Thursday, May 28, 2009

What Lies in Wait Beyond the Next Branch

Just some philosophical musing today at the approach of an important anniversary.
One week from tomorrow (June 5th) is the 1 year anniversary of my very first story submission dropped in a mailbox. It's also my 5th wedding anniversary, but that's not what I'm talking about today. :)

I started writing fiction in 2007, and jumped right in, diving head first into writing a novel with no prior experience writing fiction, no critique group and rare feedback from anyone. I finished a rough draft of that novel last year. Over that whole year I hadn't even considered writing short stories. If you want to make it big, I reasoned, you've got to aim high. Book royalties, that's the key. Once I finished writing the entire book, I polished the first 3 chapters to the best shine I knew how, wrote a synopsis for them and dropped them in the mailbox addressed to Tor. Their website at the time estimated 4-6 months for reply to slush, so I figured I had time to polish some more chapters before I had any chance of hearing back from them. I figured most places will take at least as long as the time estimate they give you. Right? Wrong!

I had their rejection in my mailbox 12 days later, a grainy photocopy of a form letter: "Dear Submitter", "signed, the editors". Now what should I do, I thought. Not that many places even take submissions of just 3 chapters + synopsis. Many places require you to work through an agent. Many others require an entire manuscript. I found another publisher that would take 3 + synopsis, Elder Signs Press, and sent it off to them. Once that was out the door I decided I needed a change in tactic.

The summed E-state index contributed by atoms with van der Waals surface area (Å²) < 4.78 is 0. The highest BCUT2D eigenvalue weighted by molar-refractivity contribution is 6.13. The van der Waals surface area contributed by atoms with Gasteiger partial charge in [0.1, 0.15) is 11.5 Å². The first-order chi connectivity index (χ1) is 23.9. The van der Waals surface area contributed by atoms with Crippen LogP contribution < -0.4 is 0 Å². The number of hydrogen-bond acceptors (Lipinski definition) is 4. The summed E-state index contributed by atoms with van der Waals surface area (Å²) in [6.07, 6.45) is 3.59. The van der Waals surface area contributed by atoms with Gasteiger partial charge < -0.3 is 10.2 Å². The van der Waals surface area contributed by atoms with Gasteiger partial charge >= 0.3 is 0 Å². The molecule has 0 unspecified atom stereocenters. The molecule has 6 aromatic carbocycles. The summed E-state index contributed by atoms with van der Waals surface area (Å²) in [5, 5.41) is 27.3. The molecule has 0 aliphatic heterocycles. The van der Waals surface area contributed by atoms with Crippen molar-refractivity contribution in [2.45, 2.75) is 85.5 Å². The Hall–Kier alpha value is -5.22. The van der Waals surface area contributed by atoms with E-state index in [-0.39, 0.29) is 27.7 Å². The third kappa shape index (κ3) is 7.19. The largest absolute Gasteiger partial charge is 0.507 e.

Since novels take such an ungodly amount of time to write, and since so few publishers will take 3 chapter submissions, I decided I'd better get writing something shorter. So I wrote up my first short story, originally titled The Long-sought Purpose of the Divining Man. It was filled with almost constant exclamation points and semi-colons as I'd had a secret love for these punctuations. It was very long and had all kinds of problems, but of course I thought it was great. :)

I made my very first story post to Baen's Bar, the critiquing forum associated with Jim Baen's Universe. It took me quite a while to work up the courage. What if someone steals my work? What if someone rips my story apart? But I sucked it up, because quite frankly, their money was among the best pay in the short story biz. And of course, the good Barflies there told me what they really thought of it, pointing out all the problems that they could find. "Wow, this is harder than I thought", I said, but at the same time was delighted to get prompt and knowledgeable feedback not only from fellow writers who were more experienced than I, but from the slush readers Edith Maor, Gary Cuba, and Sam Hidaka.

I've used Baen's Bar both to give and receive critiques since then and have yet to see its equal. The critiques I've received there have helped me grow as a writer much more quickly than dogging through it on my own. In the year since I started writing shorts I've learned 10 times what I learned the year before trying on my own.

I also found other useful writing forums like the Writers of the Future forum, and Hatrack River forum where I began wonderful friendships, discussed the ins and outs of writing and of the publishing business, and just had a great time. :)

More recently I've started grabbing writer friends on Facebook, which has been fun. Many of them give frequent updates about tour dates, publications, and you can just interact with them for fun too. It's been awesome. Before you start talking to these people it's easy to put them up on a pedestal and think of them as some sort of strange otherworldly being that can pull prose out of their ears unbidden, but they're folks just like you and me (albeit talented ones).